As a new homeowner, it can take a while to figure out the essential skills you need to keep things up to scratch as well as preventing and dealing with emergency repairs. The key is knowing a few of these handy DIY skills that can help you in any property, prevent those “little jobs” from piling up and retain the maintenance and value of your home.
1, Changing a lock
If you need to change a lock so you have new keys, it is actually just the cylinder that needs replacing as opposed to the entire door lock and handle. This is an easy DIY job and most local DIY stores and specialist websites will carry various different types of cylinder from £10-£20, with instructions for fitting included. It will be a case of unscrewing the old lock, choose a similar type of cylinder to the one you have and follow the instructions.
TIP: Opting for a cheaper cylinder for your lock could compromise security or invalidate your insurance.
2, Repairing a burst pipe
A burst pipe can send anyone into panic, but it can be easy to fix yourself.
- Ask your local DIY store for a “compression repair coupling” and keep it handy in case of emergencies.
- Turn off the water and drain the piping, then cut either side of the break with a mini pipe cutter or hacksaw.
- Next, slide the nuts from the compression repair coupling on to the cut ends, then slide the two ends on to the body of the coupling. Tighten the nuts with a spanner.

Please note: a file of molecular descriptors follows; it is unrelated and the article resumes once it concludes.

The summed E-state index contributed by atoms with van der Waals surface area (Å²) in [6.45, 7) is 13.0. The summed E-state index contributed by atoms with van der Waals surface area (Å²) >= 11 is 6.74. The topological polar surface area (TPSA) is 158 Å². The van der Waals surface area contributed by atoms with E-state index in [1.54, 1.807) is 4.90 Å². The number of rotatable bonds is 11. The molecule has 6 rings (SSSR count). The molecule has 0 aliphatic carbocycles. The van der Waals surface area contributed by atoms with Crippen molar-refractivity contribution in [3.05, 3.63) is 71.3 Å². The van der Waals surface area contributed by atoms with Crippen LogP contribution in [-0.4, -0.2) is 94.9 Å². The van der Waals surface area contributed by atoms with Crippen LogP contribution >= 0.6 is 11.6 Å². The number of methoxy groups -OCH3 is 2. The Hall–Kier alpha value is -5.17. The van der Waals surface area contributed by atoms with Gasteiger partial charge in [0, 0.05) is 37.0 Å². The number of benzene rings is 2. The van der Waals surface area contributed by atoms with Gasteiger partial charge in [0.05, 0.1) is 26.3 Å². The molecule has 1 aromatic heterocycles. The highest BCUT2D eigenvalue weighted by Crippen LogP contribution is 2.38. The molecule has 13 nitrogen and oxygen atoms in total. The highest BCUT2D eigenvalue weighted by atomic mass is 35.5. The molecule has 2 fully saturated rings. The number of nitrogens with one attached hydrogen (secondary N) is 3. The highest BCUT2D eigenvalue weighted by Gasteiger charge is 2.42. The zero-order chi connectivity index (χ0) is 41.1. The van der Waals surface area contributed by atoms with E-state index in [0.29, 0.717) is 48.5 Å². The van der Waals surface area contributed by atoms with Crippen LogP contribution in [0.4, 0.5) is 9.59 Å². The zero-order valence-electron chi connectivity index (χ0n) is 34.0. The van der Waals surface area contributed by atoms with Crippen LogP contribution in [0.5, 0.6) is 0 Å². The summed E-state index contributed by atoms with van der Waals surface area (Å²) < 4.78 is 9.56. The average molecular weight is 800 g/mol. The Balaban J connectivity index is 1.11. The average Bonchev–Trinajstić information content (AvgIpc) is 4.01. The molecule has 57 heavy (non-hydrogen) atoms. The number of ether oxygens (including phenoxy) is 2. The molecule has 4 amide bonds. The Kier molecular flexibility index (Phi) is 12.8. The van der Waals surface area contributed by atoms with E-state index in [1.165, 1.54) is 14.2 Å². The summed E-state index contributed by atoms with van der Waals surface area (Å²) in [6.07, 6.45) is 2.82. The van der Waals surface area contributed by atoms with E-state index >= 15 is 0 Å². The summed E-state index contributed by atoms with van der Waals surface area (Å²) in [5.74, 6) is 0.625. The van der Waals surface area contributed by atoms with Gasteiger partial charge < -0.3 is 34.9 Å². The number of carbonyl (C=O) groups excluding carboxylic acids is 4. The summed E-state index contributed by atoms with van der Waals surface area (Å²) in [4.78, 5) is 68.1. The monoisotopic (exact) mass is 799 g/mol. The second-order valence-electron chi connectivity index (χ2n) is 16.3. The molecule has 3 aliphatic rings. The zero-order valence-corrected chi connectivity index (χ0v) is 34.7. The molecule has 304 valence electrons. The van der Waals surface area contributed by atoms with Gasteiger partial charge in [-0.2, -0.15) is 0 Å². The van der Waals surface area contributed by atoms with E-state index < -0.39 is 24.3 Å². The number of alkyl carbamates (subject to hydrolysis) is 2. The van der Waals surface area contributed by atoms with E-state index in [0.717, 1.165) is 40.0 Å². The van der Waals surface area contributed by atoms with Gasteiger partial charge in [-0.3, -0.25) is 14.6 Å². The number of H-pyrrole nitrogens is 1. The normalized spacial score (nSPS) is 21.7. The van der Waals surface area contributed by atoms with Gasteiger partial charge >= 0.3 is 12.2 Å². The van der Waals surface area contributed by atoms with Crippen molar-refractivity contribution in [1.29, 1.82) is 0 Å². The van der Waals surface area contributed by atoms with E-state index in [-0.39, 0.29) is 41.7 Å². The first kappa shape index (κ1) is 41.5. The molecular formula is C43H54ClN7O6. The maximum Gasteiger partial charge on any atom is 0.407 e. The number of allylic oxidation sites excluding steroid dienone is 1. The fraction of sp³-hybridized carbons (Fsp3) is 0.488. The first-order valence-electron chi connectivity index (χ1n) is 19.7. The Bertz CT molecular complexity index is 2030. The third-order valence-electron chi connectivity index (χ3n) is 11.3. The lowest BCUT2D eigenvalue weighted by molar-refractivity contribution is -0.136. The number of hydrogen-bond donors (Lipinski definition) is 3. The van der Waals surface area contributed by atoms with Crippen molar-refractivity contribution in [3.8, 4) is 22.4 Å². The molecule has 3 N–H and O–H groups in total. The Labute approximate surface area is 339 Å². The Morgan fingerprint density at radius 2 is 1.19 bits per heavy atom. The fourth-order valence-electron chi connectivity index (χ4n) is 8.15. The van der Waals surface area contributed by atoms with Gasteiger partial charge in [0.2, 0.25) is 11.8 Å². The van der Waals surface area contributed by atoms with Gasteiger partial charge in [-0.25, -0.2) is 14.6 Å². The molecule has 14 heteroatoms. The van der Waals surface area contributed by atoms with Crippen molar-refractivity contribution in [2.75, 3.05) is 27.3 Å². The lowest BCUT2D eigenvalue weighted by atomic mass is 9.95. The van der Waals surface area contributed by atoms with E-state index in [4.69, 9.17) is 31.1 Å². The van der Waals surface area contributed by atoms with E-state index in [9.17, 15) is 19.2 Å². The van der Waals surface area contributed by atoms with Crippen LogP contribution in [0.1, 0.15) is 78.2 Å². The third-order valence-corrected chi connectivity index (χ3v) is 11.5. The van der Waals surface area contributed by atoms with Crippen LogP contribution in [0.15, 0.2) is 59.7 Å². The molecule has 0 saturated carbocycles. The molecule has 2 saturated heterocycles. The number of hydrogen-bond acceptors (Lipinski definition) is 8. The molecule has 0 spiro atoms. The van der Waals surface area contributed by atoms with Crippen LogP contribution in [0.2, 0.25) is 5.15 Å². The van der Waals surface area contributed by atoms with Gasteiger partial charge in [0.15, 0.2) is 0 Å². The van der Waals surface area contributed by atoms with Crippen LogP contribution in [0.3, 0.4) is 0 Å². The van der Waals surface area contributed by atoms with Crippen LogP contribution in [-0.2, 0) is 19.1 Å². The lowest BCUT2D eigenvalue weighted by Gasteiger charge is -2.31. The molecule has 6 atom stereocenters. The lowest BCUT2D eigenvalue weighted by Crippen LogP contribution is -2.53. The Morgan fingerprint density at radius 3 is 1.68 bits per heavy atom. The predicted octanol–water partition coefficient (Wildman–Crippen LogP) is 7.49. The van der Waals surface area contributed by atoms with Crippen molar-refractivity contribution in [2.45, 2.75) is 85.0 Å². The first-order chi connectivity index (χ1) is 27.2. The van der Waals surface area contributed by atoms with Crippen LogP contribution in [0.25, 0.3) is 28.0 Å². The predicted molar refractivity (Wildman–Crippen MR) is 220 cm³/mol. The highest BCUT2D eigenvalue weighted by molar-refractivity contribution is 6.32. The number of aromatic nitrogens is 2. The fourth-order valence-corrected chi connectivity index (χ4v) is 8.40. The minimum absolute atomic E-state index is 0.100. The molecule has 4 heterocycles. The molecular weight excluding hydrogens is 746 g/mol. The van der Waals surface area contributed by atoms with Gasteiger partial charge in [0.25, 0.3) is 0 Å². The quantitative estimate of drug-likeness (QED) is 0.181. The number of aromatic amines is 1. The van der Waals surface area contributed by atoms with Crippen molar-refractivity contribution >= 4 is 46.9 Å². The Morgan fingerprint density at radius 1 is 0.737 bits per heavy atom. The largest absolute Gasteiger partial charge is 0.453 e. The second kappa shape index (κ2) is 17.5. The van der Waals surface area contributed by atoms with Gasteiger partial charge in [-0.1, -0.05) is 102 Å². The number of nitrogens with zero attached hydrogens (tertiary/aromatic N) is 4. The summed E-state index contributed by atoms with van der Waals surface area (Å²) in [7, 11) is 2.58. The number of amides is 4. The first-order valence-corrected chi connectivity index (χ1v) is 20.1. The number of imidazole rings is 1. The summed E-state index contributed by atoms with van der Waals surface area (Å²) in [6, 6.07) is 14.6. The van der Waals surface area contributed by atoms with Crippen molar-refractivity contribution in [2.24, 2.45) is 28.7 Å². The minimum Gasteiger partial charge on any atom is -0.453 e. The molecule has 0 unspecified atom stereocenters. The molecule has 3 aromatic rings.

- Finally, check for leaks, and if necessary, tighten the coupling further.
3, Repairing plasterboard
To repair a small to medium sized hole in plasterboard, cover the hole with a metal patch, then apply 3 thin layers of Polyfilla, letting each layer dry in between. Finally, sand, prime and paint.
4, Unblocking a drain
Certain drain unblocking services can charge a hefty sum, but to save this money you can get a set of drain rods, with screw and plunger ends for just £15-£20 from a plumber’s merchant. The rods should be screwed together and twisted clockwise in the drain. To test, flush with water.
5, Rewiring a plug
Some appliances are thrown away when they stop working, but it could have been something simple as a change of fuse or plug. Sealed plugs have a fuse cartridge that you flip open with a small screwdriver to change the fuse. For older-style plugs that you take apart, you can change to a new one as follows:
- Remove the plug cover. Nowadays, color coding for the wires is blue for neutral, brown for live, and yellow for earth.
- Unscrew the wires and fix them in the new plug, according to the colour code. Add a new fuse if necessary.
- Finally, screw the plug back together.
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